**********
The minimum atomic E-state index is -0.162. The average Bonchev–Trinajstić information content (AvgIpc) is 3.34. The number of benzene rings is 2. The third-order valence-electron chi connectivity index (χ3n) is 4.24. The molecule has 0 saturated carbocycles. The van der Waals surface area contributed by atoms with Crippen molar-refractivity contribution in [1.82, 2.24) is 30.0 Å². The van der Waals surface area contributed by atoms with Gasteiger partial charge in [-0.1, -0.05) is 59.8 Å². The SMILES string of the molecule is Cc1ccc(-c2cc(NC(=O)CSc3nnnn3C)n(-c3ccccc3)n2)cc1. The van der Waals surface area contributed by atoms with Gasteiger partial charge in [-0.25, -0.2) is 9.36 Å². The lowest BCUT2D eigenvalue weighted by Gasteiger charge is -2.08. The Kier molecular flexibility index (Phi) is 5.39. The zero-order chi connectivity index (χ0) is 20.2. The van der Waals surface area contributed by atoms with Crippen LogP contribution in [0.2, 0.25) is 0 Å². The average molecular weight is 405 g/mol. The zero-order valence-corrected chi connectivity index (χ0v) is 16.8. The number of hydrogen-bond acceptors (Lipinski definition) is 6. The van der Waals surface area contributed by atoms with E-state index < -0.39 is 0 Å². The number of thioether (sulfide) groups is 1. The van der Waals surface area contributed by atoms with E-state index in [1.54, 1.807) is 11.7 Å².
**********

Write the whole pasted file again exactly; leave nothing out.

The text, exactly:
The minimum atomic E-state index is -0.162. The average Bonchev–Trinajstić information content (AvgIpc) is 3.34. The number of benzene rings is 2. The third-order valence-electron chi connectivity index (χ3n) is 4.24. The molecule has 0 saturated carbocycles. The van der Waals surface area contributed by atoms with Crippen molar-refractivity contribution in [1.82, 2.24) is 30.0 Å². The van der Waals surface area contributed by atoms with Gasteiger partial charge in [-0.1, -0.05) is 59.8 Å². The SMILES string of the molecule is Cc1ccc(-c2cc(NC(=O)CSc3nnnn3C)n(-c3ccccc3)n2)cc1. The van der Waals surface area contributed by atoms with Gasteiger partial charge in [-0.25, -0.2) is 9.36 Å². The lowest BCUT2D eigenvalue weighted by Gasteiger charge is -2.08. The Kier molecular flexibility index (Phi) is 5.39. The zero-order chi connectivity index (χ0) is 20.2. The van der Waals surface area contributed by atoms with Crippen LogP contribution in [0.2, 0.25) is 0 Å². The average molecular weight is 405 g/mol. The zero-order valence-corrected chi connectivity index (χ0v) is 16.8. The number of hydrogen-bond acceptors (Lipinski definition) is 6. The van der Waals surface area contributed by atoms with E-state index < -0.39 is 0 Å². The number of thioether (sulfide) groups is 1. The van der Waals surface area contributed by atoms with E-state index in [1.54, 1.807) is 11.7 Å².